mittee favorably, along with the memorial “relating to the physical,
moral and civil condition of society."9 The bill was accordingly passed,
56 to 29.10 Sent to the Senate, however, the bill survived only one
reading and on second reading was rejected.11 The reasons for the defeat
of this bill are not apparent but it has been suggested that the measure
failed because it did not provide for compensation to the registrars.l2
Following successive epidendcs of cholera, smallpox, and yellow
fever, the legislature, in 1877, after failing to enact a similar measure
in 1875, created the first State Board of Health15 and directed that ‘
the Board should "especially study the vital statistics of this State,
and endeavor to make intelligent and profitable use of the records of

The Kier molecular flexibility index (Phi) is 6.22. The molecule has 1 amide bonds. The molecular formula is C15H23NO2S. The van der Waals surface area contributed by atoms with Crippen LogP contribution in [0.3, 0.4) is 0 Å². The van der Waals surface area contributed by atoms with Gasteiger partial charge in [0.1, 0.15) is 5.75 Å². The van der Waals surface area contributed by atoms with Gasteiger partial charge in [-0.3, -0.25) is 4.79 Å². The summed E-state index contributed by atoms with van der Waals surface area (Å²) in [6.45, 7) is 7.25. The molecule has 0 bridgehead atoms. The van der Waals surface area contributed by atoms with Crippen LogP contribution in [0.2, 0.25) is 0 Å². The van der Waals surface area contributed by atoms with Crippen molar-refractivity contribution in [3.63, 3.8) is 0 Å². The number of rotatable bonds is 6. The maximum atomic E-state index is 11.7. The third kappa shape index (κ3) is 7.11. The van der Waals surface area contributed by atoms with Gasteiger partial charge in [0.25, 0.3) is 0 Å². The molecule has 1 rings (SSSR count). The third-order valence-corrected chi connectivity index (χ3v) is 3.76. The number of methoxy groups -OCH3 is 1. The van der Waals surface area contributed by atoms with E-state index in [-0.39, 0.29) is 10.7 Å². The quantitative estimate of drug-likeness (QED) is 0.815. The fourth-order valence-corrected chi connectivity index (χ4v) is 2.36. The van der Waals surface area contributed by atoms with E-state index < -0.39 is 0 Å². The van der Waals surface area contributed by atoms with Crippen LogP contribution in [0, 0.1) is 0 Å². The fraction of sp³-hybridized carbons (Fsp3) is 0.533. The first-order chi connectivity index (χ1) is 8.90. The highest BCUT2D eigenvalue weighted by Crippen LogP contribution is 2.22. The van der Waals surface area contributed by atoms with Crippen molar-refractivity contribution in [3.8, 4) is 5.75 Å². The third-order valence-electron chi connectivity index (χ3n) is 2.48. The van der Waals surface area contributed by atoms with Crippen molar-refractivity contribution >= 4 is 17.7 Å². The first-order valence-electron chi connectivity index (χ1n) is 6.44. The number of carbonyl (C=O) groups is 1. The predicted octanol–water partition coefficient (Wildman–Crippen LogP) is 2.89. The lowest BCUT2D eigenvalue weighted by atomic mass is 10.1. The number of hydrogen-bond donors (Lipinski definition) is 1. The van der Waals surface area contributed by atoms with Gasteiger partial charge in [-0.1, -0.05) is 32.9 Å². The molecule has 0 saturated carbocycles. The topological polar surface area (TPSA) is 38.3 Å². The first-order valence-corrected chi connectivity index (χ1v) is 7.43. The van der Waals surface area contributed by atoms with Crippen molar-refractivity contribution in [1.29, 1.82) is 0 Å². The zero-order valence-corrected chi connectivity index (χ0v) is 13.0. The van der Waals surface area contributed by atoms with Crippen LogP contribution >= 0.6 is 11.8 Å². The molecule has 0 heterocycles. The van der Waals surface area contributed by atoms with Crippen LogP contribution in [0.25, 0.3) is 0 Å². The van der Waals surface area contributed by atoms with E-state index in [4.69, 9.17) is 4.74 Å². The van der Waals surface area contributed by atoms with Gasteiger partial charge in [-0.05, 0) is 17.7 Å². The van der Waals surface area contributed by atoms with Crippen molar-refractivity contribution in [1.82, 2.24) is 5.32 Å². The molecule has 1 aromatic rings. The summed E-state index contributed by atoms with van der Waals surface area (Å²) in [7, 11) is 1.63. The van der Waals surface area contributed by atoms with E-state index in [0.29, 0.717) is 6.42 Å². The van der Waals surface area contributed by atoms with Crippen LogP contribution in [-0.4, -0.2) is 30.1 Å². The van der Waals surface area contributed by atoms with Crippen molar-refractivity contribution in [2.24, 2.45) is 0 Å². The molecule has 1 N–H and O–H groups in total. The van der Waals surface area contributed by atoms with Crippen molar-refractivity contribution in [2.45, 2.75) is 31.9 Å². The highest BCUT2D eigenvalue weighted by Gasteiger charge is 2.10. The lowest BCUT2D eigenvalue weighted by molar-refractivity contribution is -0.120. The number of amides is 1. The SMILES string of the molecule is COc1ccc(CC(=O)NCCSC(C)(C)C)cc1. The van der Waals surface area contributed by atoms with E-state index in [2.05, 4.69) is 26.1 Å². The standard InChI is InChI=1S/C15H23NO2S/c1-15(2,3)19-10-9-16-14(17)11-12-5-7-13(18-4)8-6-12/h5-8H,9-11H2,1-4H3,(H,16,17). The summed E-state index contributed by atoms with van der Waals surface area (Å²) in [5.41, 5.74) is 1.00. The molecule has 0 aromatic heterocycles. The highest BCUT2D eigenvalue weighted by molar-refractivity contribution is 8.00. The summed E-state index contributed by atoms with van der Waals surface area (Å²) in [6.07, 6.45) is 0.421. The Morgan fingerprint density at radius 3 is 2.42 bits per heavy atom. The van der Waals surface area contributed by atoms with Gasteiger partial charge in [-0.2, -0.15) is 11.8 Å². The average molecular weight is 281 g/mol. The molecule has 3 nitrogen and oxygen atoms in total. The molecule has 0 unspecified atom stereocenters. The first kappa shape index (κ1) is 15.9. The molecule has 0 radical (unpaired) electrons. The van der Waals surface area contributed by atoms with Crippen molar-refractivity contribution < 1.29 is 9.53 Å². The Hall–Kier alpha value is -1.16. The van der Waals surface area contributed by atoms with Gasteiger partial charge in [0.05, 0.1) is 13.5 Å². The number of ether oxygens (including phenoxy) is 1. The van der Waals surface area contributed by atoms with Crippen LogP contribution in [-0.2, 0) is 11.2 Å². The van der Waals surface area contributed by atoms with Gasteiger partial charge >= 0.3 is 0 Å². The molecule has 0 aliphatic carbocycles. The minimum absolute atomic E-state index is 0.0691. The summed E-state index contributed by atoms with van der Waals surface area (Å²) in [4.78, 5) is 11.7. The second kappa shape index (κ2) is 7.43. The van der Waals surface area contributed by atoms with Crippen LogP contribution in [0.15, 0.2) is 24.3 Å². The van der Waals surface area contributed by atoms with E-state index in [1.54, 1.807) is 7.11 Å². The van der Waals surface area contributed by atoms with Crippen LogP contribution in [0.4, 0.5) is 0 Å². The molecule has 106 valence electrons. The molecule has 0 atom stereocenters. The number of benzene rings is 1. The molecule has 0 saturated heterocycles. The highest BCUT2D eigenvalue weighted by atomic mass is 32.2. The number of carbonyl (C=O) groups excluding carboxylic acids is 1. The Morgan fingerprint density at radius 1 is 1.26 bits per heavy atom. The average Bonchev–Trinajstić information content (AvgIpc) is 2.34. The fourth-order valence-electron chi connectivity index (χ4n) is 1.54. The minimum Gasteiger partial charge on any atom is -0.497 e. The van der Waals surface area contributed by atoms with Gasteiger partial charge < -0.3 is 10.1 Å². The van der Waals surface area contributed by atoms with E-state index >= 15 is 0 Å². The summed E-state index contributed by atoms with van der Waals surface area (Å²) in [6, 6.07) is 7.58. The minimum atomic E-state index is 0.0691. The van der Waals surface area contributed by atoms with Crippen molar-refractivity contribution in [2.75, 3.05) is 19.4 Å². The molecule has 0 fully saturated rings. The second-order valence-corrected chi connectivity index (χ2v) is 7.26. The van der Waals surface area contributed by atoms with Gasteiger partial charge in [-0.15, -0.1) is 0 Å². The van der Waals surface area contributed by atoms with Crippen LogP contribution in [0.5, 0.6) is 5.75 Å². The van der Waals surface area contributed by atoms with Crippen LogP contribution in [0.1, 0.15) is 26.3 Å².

sickness and death among the people." 4 The same legislature made m nici-
pal boards of health mandatory in the cities of Chattanooga, Knoxville,
Memphis, and Nashville,15 and these boards, some of which already existed,
appear to have maintained a registration of sorts.
In 1881, no doubt as a result of the lessons learned in disastrous
yellow fever epidemics of 1878 and 1879, the legislature created a com»
plicated system for the registration of births, deaths, and marriages
throughout the State.16 This system, which involved the senior justice
of the peace in each civil district and the coroner and the county court
clerk of each county,17 appears to have been given a fair trial, as is
indicated by the records accumulated in its operation, but it also ap-